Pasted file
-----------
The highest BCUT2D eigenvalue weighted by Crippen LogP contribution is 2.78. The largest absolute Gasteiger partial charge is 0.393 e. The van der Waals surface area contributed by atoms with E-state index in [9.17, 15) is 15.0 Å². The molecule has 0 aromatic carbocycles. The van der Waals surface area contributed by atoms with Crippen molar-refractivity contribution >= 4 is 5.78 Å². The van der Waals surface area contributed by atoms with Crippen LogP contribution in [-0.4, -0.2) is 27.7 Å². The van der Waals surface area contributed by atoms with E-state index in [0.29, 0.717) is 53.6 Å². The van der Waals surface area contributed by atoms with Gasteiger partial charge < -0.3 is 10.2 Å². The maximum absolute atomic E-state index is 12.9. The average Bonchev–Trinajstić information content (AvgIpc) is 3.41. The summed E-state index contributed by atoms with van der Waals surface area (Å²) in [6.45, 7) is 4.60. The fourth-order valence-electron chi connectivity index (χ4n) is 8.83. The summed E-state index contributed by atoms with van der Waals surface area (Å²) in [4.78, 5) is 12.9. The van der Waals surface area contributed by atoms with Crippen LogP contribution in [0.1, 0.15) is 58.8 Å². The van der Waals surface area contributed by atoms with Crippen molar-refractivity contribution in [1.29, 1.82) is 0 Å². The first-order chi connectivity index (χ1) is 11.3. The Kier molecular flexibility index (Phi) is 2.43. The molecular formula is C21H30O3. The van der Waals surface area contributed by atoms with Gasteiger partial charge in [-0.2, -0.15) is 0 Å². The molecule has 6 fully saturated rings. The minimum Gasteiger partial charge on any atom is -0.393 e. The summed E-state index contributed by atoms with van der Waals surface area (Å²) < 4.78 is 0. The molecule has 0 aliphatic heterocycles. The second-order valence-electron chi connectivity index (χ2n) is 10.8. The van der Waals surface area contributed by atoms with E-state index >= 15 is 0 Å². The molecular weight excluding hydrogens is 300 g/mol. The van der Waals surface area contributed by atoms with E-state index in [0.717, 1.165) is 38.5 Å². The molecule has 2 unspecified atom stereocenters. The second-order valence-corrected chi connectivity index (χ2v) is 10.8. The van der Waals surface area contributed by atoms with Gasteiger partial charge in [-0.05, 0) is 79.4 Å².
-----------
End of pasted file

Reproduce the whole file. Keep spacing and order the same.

The highest BCUT2D eigenvalue weighted by Crippen LogP contribution is 2.78. The largest absolute Gasteiger partial charge is 0.393 e. The van der Waals surface area contributed by atoms with E-state index in [9.17, 15) is 15.0 Å². The molecule has 0 aromatic carbocycles. The van der Waals surface area contributed by atoms with Crippen molar-refractivity contribution >= 4 is 5.78 Å². The van der Waals surface area contributed by atoms with Crippen LogP contribution in [-0.4, -0.2) is 27.7 Å². The van der Waals surface area contributed by atoms with E-state index in [0.29, 0.717) is 53.6 Å². The van der Waals surface area contributed by atoms with Gasteiger partial charge < -0.3 is 10.2 Å². The maximum absolute atomic E-state index is 12.9. The average Bonchev–Trinajstić information content (AvgIpc) is 3.41. The summed E-state index contributed by atoms with van der Waals surface area (Å²) in [6.45, 7) is 4.60. The fourth-order valence-electron chi connectivity index (χ4n) is 8.83. The summed E-state index contributed by atoms with van der Waals surface area (Å²) in [4.78, 5) is 12.9. The van der Waals surface area contributed by atoms with Crippen LogP contribution in [0.1, 0.15) is 58.8 Å². The van der Waals surface area contributed by atoms with Crippen molar-refractivity contribution in [1.29, 1.82) is 0 Å². The first-order chi connectivity index (χ1) is 11.3. The Kier molecular flexibility index (Phi) is 2.43. The molecular formula is C21H30O3. The van der Waals surface area contributed by atoms with Gasteiger partial charge in [-0.2, -0.15) is 0 Å². The molecule has 6 fully saturated rings. The minimum Gasteiger partial charge on any atom is -0.393 e. The summed E-state index contributed by atoms with van der Waals surface area (Å²) < 4.78 is 0. The molecule has 0 aliphatic heterocycles. The second-order valence-electron chi connectivity index (χ2n) is 10.8. The van der Waals surface area contributed by atoms with E-state index >= 15 is 0 Å². The molecular weight excluding hydrogens is 300 g/mol. The van der Waals surface area contributed by atoms with E-state index in [0.717, 1.165) is 38.5 Å². The molecule has 2 unspecified atom stereocenters. The second-order valence-corrected chi connectivity index (χ2v) is 10.8. The van der Waals surface area contributed by atoms with Gasteiger partial charge in [-0.05, 0) is 79.4 Å².